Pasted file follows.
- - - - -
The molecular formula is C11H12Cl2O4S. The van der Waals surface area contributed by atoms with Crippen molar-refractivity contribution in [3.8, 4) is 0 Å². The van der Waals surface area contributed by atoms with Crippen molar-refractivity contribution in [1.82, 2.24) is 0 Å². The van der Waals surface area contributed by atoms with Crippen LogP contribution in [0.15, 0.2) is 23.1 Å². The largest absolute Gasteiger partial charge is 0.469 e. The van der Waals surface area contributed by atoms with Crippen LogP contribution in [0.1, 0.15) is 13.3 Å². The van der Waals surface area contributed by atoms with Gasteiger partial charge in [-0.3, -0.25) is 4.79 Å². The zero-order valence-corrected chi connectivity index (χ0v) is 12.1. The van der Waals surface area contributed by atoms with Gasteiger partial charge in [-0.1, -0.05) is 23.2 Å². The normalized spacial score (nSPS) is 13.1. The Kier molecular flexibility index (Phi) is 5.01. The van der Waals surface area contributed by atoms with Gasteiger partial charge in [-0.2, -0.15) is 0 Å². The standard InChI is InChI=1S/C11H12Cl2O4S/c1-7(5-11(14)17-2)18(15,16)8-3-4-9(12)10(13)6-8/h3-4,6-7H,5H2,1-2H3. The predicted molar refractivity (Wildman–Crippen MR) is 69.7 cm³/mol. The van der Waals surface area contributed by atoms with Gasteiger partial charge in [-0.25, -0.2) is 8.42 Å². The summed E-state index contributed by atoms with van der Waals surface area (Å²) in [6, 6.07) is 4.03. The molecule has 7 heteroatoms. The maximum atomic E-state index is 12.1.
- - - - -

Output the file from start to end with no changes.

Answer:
The molecular formula is C11H12Cl2O4S. The van der Waals surface area contributed by atoms with Crippen molar-refractivity contribution in [3.8, 4) is 0 Å². The van der Waals surface area contributed by atoms with Crippen molar-refractivity contribution in [1.82, 2.24) is 0 Å². The van der Waals surface area contributed by atoms with Crippen LogP contribution in [0.15, 0.2) is 23.1 Å². The largest absolute Gasteiger partial charge is 0.469 e. The van der Waals surface area contributed by atoms with Crippen LogP contribution in [0.1, 0.15) is 13.3 Å². The van der Waals surface area contributed by atoms with Gasteiger partial charge in [-0.3, -0.25) is 4.79 Å². The zero-order valence-corrected chi connectivity index (χ0v) is 12.1. The van der Waals surface area contributed by atoms with Gasteiger partial charge in [-0.1, -0.05) is 23.2 Å². The normalized spacial score (nSPS) is 13.1. The Kier molecular flexibility index (Phi) is 5.01. The van der Waals surface area contributed by atoms with Gasteiger partial charge in [-0.2, -0.15) is 0 Å². The standard InChI is InChI=1S/C11H12Cl2O4S/c1-7(5-11(14)17-2)18(15,16)8-3-4-9(12)10(13)6-8/h3-4,6-7H,5H2,1-2H3. The predicted molar refractivity (Wildman–Crippen MR) is 69.7 cm³/mol. The van der Waals surface area contributed by atoms with Gasteiger partial charge in [-0.25, -0.2) is 8.42 Å². The summed E-state index contributed by atoms with van der Waals surface area (Å²) in [6, 6.07) is 4.03. The molecule has 7 heteroatoms. The maximum atomic E-state index is 12.1.